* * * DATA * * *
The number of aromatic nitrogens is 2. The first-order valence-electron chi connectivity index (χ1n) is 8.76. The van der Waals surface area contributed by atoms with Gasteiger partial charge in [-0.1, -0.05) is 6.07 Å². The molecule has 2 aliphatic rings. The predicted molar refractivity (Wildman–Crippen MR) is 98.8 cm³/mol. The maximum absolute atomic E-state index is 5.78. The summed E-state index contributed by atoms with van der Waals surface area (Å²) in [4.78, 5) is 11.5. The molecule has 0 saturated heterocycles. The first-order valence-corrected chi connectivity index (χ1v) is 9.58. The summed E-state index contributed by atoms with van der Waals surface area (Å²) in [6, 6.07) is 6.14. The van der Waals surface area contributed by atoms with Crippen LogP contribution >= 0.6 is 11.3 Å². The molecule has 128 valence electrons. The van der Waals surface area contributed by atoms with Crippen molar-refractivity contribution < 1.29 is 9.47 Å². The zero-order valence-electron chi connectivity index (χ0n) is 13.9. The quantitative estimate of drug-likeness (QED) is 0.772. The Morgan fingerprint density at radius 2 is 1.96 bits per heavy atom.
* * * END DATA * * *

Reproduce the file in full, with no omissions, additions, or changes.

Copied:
The number of aromatic nitrogens is 2. The first-order valence-electron chi connectivity index (χ1n) is 8.76. The van der Waals surface area contributed by atoms with Gasteiger partial charge in [-0.1, -0.05) is 6.07 Å². The molecule has 2 aliphatic rings. The predicted molar refractivity (Wildman–Crippen MR) is 98.8 cm³/mol. The maximum absolute atomic E-state index is 5.78. The summed E-state index contributed by atoms with van der Waals surface area (Å²) in [4.78, 5) is 11.5. The molecule has 0 saturated heterocycles. The first-order valence-corrected chi connectivity index (χ1v) is 9.58. The summed E-state index contributed by atoms with van der Waals surface area (Å²) in [6, 6.07) is 6.14. The van der Waals surface area contributed by atoms with Crippen LogP contribution >= 0.6 is 11.3 Å². The molecule has 128 valence electrons. The van der Waals surface area contributed by atoms with Crippen molar-refractivity contribution < 1.29 is 9.47 Å². The zero-order valence-electron chi connectivity index (χ0n) is 13.9. The quantitative estimate of drug-likeness (QED) is 0.772. The Morgan fingerprint density at radius 2 is 1.96 bits per heavy atom.